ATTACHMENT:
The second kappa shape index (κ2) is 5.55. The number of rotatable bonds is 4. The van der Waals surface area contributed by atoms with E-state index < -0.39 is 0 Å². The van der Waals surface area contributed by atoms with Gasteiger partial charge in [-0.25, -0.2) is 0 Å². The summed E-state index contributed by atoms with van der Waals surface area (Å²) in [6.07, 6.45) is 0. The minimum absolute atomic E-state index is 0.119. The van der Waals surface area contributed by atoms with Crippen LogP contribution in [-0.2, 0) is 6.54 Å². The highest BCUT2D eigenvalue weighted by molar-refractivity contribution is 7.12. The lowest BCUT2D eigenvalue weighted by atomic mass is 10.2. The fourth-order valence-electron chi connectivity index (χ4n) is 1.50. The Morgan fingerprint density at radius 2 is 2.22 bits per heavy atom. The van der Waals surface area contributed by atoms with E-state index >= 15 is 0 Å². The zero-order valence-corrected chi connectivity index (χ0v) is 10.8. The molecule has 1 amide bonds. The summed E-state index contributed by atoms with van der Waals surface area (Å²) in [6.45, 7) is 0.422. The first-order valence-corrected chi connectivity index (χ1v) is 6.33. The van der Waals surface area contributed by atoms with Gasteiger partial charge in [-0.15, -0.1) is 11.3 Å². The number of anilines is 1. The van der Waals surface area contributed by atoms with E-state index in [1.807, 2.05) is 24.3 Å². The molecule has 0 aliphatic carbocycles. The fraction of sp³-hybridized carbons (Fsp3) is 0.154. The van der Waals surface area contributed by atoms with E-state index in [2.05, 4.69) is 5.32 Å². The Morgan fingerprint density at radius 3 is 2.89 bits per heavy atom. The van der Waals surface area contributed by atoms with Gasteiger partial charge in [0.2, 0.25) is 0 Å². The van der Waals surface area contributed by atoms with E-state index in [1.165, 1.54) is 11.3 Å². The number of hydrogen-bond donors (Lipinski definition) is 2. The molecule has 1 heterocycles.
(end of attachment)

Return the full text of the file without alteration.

The second kappa shape index (κ2) is 5.55. The number of rotatable bonds is 4. The van der Waals surface area contributed by atoms with E-state index < -0.39 is 0 Å². The van der Waals surface area contributed by atoms with Gasteiger partial charge in [-0.25, -0.2) is 0 Å². The summed E-state index contributed by atoms with van der Waals surface area (Å²) in [6.07, 6.45) is 0. The minimum absolute atomic E-state index is 0.119. The van der Waals surface area contributed by atoms with Crippen LogP contribution in [-0.2, 0) is 6.54 Å². The highest BCUT2D eigenvalue weighted by molar-refractivity contribution is 7.12. The lowest BCUT2D eigenvalue weighted by atomic mass is 10.2. The fourth-order valence-electron chi connectivity index (χ4n) is 1.50. The Morgan fingerprint density at radius 2 is 2.22 bits per heavy atom. The van der Waals surface area contributed by atoms with E-state index >= 15 is 0 Å². The zero-order valence-corrected chi connectivity index (χ0v) is 10.8. The molecule has 1 amide bonds. The summed E-state index contributed by atoms with van der Waals surface area (Å²) in [6.45, 7) is 0.422. The first-order valence-corrected chi connectivity index (χ1v) is 6.33. The van der Waals surface area contributed by atoms with Gasteiger partial charge in [-0.15, -0.1) is 11.3 Å². The number of anilines is 1. The van der Waals surface area contributed by atoms with E-state index in [1.807, 2.05) is 24.3 Å². The molecule has 0 aliphatic carbocycles. The fraction of sp³-hybridized carbons (Fsp3) is 0.154. The van der Waals surface area contributed by atoms with E-state index in [2.05, 4.69) is 5.32 Å². The Morgan fingerprint density at radius 3 is 2.89 bits per heavy atom. The van der Waals surface area contributed by atoms with Gasteiger partial charge in [0.2, 0.25) is 0 Å². The van der Waals surface area contributed by atoms with E-state index in [1.165, 1.54) is 11.3 Å². The number of hydrogen-bond donors (Lipinski definition) is 2. The molecule has 1 heterocycles.